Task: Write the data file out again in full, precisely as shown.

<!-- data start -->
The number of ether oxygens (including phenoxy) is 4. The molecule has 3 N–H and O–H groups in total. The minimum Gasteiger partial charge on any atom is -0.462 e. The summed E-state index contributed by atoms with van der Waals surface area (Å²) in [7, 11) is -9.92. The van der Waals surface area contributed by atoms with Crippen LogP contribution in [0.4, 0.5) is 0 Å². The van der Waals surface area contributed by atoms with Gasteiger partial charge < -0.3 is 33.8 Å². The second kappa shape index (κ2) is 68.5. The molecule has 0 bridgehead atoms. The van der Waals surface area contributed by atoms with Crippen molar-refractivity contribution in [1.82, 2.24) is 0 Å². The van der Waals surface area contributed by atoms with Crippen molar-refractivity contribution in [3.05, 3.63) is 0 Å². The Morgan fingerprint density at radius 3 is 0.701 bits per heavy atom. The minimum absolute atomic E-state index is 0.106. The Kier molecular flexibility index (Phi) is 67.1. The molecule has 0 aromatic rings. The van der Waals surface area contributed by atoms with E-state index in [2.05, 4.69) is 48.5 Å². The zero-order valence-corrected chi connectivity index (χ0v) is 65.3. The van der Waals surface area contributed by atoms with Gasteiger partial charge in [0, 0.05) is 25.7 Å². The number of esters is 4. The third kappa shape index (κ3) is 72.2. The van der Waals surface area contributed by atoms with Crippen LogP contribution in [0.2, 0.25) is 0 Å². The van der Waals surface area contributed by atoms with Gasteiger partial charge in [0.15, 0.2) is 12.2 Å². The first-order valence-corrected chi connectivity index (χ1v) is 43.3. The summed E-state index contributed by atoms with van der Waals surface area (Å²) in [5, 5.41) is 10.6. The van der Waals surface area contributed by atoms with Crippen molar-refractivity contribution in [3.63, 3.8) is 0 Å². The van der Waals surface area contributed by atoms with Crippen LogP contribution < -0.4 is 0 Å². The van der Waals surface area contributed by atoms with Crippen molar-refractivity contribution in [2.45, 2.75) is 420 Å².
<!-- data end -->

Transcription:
The number of ether oxygens (including phenoxy) is 4. The molecule has 3 N–H and O–H groups in total. The minimum Gasteiger partial charge on any atom is -0.462 e. The summed E-state index contributed by atoms with van der Waals surface area (Å²) in [7, 11) is -9.92. The van der Waals surface area contributed by atoms with Crippen LogP contribution in [0.4, 0.5) is 0 Å². The van der Waals surface area contributed by atoms with Gasteiger partial charge < -0.3 is 33.8 Å². The second kappa shape index (κ2) is 68.5. The molecule has 0 bridgehead atoms. The van der Waals surface area contributed by atoms with Crippen molar-refractivity contribution in [1.82, 2.24) is 0 Å². The van der Waals surface area contributed by atoms with Crippen molar-refractivity contribution in [3.05, 3.63) is 0 Å². The Morgan fingerprint density at radius 3 is 0.701 bits per heavy atom. The minimum absolute atomic E-state index is 0.106. The Kier molecular flexibility index (Phi) is 67.1. The molecule has 0 aromatic rings. The van der Waals surface area contributed by atoms with E-state index in [2.05, 4.69) is 48.5 Å². The zero-order valence-corrected chi connectivity index (χ0v) is 65.3. The van der Waals surface area contributed by atoms with Gasteiger partial charge in [0, 0.05) is 25.7 Å². The number of esters is 4. The third kappa shape index (κ3) is 72.2. The van der Waals surface area contributed by atoms with Crippen LogP contribution in [0.2, 0.25) is 0 Å². The van der Waals surface area contributed by atoms with Gasteiger partial charge in [0.15, 0.2) is 12.2 Å². The first-order valence-corrected chi connectivity index (χ1v) is 43.3. The summed E-state index contributed by atoms with van der Waals surface area (Å²) in [5, 5.41) is 10.6. The van der Waals surface area contributed by atoms with Crippen molar-refractivity contribution in [3.63, 3.8) is 0 Å². The van der Waals surface area contributed by atoms with Crippen LogP contribution < -0.4 is 0 Å². The van der Waals surface area contributed by atoms with Crippen molar-refractivity contribution in [2.45, 2.75) is 420 Å².